The current rise of the Internet of Things (IoT) is at its peak and rapidly expanding its abilities by transforming basic items into controllable smart devices via smartphones, including light bulbs and plugs.
In 2021, the IoT devices exceeded the count of 13.8 billion; by 2025, it’s set to double. However, this huge surge also creates vast attack possibilities for the threat actors, posing security challenges for security analysts.
The following cybersecurity analysts from their respective universities recently identified that hackers could hack smart bulbs to steal Wi-Fi passwords:-
- Davide Bonaventura from “Dipartimento di Matematica e Informatica Universita di Catania, Italy”
- Sergio Esposito from “Information Security Group Royal Holloway University of London, Egham, UK”
- Giampaolo Bella from “Dipartimento di Matematica e Informatica Universita di Catania, Italy”
To conduct the Vulnerability Assessment and Penetration Testing (VAPT) on smart bulbs, the researchers opted for the Tp-Link Tapo Smart Wi-Fi Multicolor Light Bulb (L530E) on which they used the PETIoT, a new IoT-focused Kill Chain (KC) that detects the network vulnerabilities.
Tapo L530E can be controlled via the Tapo app on Android or iOS without needing a hub, connecting directly to home Wi-Fi since it’s a cloud-enabled Multicolor Smart Bulb.
In a report shared with Cyber Security News, researchers confirmed that this Smart bulb model is vulnerable to the following four vulnerabilities:-
- Lack of authentication of the smart bulb with the Tapo app (8.8 CVSS score, High severity)
- Hard-coded, short shared secret (7.6 CVSS score, High severity)
- Lack of randomness during symmetric encryption (4.6 CVSS score, Medium severity)
- Insufficient message freshness (5.7 CVSS score, Medium severity)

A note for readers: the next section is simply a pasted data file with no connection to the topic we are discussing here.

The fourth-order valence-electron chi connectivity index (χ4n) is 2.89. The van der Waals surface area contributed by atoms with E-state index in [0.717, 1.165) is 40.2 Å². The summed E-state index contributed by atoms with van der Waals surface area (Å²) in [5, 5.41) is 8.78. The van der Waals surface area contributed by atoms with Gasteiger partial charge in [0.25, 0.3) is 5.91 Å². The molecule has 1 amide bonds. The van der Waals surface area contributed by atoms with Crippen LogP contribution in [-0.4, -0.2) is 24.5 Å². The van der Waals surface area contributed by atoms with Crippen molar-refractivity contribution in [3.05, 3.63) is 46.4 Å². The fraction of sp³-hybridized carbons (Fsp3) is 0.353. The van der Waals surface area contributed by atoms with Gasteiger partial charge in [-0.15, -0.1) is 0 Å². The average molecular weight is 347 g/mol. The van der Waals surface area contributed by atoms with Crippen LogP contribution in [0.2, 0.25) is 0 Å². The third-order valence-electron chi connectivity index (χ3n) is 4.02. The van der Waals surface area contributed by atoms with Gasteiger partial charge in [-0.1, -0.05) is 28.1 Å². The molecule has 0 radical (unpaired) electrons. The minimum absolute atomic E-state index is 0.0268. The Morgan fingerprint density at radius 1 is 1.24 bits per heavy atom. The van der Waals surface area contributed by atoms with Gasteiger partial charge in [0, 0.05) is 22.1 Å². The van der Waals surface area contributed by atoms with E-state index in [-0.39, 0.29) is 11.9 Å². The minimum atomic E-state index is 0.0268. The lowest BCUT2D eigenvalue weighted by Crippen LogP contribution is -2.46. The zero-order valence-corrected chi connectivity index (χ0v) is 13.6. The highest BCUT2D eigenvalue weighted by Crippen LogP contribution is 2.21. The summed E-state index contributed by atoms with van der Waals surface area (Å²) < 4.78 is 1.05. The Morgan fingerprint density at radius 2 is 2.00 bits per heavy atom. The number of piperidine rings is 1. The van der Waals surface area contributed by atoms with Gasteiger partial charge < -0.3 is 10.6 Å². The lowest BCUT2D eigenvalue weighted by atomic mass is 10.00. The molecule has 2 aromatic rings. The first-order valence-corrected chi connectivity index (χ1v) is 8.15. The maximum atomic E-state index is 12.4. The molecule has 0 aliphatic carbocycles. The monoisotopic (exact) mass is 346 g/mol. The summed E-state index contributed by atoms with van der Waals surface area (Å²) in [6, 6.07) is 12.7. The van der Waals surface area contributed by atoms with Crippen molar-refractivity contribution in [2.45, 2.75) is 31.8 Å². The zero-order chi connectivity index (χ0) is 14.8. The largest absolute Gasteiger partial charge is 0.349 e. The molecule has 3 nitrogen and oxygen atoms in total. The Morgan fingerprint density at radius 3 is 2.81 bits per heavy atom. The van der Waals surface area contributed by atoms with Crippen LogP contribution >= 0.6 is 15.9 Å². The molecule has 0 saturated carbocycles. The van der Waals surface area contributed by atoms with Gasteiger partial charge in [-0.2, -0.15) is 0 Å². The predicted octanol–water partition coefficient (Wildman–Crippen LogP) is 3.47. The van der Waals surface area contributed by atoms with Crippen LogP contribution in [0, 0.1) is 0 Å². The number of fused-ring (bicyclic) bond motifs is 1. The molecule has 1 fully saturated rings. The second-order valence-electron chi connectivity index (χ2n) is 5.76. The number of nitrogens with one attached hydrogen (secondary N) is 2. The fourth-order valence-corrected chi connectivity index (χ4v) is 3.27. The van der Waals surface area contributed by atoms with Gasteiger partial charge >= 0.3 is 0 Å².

The analysis and tests done by security analysts reveal the proximity-based attacks on the target smart bulb.
Exploiting the “Lack of authentication of the smart bulb with the Tapo app,” flaw the attackers gain Tapo and Wi-Fi credentials either by impersonating the bulb in setup mode or de-authenticating the bulb for a re-setup attempt.
Using the acquired credentials, the attacker can launch a man-in-the-middle attack to intercept the session keys during bulb setup and escalate the malicious potential with exposed Wi-Fi credentials.
Here below, we have mentioned all the setups demoed by the researchers:-
- Setup A
- Setup B
- Setup C
Here below, we have mentioned all the attack scenarios:-
- Fake Bulb Discovery messages generation.
- Password exfiltration from Tapo user account.
- MITM attack with a configured Tapo L530E.
- Replay the attack with the Smart bulb as a victim.
- MITM attack with an unconfigured Tapo L530E.
Moreover, TP-Link has already been informed by the security analyst about these findings related to their “Tapo Smart Wi-Fi Multicolor Light Bulb (L530E).”
In response, TP-Link assured researchers that they would fix these flaws affecting their app and the firmware of the bulb.